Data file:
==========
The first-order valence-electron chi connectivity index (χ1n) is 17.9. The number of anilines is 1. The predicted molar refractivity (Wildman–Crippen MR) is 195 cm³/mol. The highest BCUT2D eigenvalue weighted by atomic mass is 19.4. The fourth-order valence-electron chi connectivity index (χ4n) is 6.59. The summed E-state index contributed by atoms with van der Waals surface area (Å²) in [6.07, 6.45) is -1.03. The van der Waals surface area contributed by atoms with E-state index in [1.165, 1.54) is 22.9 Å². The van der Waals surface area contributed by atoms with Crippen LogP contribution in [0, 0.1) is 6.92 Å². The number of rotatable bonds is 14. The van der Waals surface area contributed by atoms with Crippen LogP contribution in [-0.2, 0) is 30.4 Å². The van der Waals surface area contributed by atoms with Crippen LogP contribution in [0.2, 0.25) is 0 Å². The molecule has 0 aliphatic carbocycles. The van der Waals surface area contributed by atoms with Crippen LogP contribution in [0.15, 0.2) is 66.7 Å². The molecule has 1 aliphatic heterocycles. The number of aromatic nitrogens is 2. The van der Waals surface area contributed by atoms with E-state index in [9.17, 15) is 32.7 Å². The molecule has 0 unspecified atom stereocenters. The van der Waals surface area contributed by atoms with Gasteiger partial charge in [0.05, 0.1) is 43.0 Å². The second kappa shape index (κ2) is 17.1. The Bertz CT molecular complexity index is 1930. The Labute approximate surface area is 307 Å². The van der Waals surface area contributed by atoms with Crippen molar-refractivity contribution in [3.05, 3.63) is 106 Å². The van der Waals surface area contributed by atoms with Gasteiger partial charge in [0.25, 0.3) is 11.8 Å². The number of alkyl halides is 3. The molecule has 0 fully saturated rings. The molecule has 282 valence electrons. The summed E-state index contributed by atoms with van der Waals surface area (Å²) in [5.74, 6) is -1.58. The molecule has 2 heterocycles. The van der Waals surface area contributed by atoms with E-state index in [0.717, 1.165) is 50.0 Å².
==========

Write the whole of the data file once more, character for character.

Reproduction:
The first-order valence-electron chi connectivity index (χ1n) is 17.9. The number of anilines is 1. The predicted molar refractivity (Wildman–Crippen MR) is 195 cm³/mol. The highest BCUT2D eigenvalue weighted by atomic mass is 19.4. The fourth-order valence-electron chi connectivity index (χ4n) is 6.59. The summed E-state index contributed by atoms with van der Waals surface area (Å²) in [6.07, 6.45) is -1.03. The van der Waals surface area contributed by atoms with E-state index in [1.165, 1.54) is 22.9 Å². The van der Waals surface area contributed by atoms with Crippen LogP contribution in [0, 0.1) is 6.92 Å². The number of rotatable bonds is 14. The van der Waals surface area contributed by atoms with Crippen LogP contribution in [-0.2, 0) is 30.4 Å². The van der Waals surface area contributed by atoms with Crippen LogP contribution in [0.2, 0.25) is 0 Å². The molecule has 0 aliphatic carbocycles. The van der Waals surface area contributed by atoms with Crippen LogP contribution in [0.15, 0.2) is 66.7 Å². The molecule has 1 aliphatic heterocycles. The number of aromatic nitrogens is 2. The van der Waals surface area contributed by atoms with E-state index in [9.17, 15) is 32.7 Å². The molecule has 0 unspecified atom stereocenters. The van der Waals surface area contributed by atoms with Gasteiger partial charge in [0.05, 0.1) is 43.0 Å². The second kappa shape index (κ2) is 17.1. The Bertz CT molecular complexity index is 1930. The Labute approximate surface area is 307 Å². The van der Waals surface area contributed by atoms with Crippen molar-refractivity contribution in [3.05, 3.63) is 106 Å². The van der Waals surface area contributed by atoms with Gasteiger partial charge in [0.25, 0.3) is 11.8 Å². The number of alkyl halides is 3. The molecule has 0 fully saturated rings. The molecule has 282 valence electrons. The summed E-state index contributed by atoms with van der Waals surface area (Å²) in [5.74, 6) is -1.58. The molecule has 2 heterocycles. The van der Waals surface area contributed by atoms with E-state index in [0.717, 1.165) is 50.0 Å².